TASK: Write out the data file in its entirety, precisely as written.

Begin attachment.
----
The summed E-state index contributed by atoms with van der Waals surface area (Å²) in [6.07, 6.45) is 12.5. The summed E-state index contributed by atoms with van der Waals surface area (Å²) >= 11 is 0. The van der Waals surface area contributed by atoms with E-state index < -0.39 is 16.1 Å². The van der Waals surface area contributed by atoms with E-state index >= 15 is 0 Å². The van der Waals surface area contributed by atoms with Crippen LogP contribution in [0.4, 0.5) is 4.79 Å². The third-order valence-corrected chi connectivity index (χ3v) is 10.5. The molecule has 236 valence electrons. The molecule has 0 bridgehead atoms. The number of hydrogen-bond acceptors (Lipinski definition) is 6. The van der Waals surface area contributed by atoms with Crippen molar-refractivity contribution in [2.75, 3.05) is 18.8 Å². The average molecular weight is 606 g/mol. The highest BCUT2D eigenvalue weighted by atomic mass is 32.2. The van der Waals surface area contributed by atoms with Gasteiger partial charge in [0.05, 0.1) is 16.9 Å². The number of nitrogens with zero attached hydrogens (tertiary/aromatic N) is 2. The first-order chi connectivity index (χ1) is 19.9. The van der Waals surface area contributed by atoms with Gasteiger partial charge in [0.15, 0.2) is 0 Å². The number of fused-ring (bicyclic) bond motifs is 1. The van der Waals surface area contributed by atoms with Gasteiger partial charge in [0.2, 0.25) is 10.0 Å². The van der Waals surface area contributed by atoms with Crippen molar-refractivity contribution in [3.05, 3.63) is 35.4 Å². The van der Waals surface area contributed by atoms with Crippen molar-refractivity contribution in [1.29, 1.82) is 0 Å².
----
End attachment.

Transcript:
The summed E-state index contributed by atoms with van der Waals surface area (Å²) in [6.07, 6.45) is 12.5. The summed E-state index contributed by atoms with van der Waals surface area (Å²) >= 11 is 0. The van der Waals surface area contributed by atoms with E-state index < -0.39 is 16.1 Å². The van der Waals surface area contributed by atoms with E-state index >= 15 is 0 Å². The van der Waals surface area contributed by atoms with Crippen LogP contribution in [0.4, 0.5) is 4.79 Å². The third-order valence-corrected chi connectivity index (χ3v) is 10.5. The molecule has 236 valence electrons. The molecule has 0 bridgehead atoms. The number of hydrogen-bond acceptors (Lipinski definition) is 6. The van der Waals surface area contributed by atoms with Crippen molar-refractivity contribution in [2.75, 3.05) is 18.8 Å². The average molecular weight is 606 g/mol. The highest BCUT2D eigenvalue weighted by atomic mass is 32.2. The van der Waals surface area contributed by atoms with Gasteiger partial charge in [0.05, 0.1) is 16.9 Å². The number of nitrogens with zero attached hydrogens (tertiary/aromatic N) is 2. The first-order chi connectivity index (χ1) is 19.9. The van der Waals surface area contributed by atoms with Gasteiger partial charge in [0.15, 0.2) is 0 Å². The number of fused-ring (bicyclic) bond motifs is 1. The van der Waals surface area contributed by atoms with Gasteiger partial charge in [0.2, 0.25) is 10.0 Å². The van der Waals surface area contributed by atoms with Crippen molar-refractivity contribution in [3.05, 3.63) is 35.4 Å². The van der Waals surface area contributed by atoms with Crippen molar-refractivity contribution in [1.29, 1.82) is 0 Å².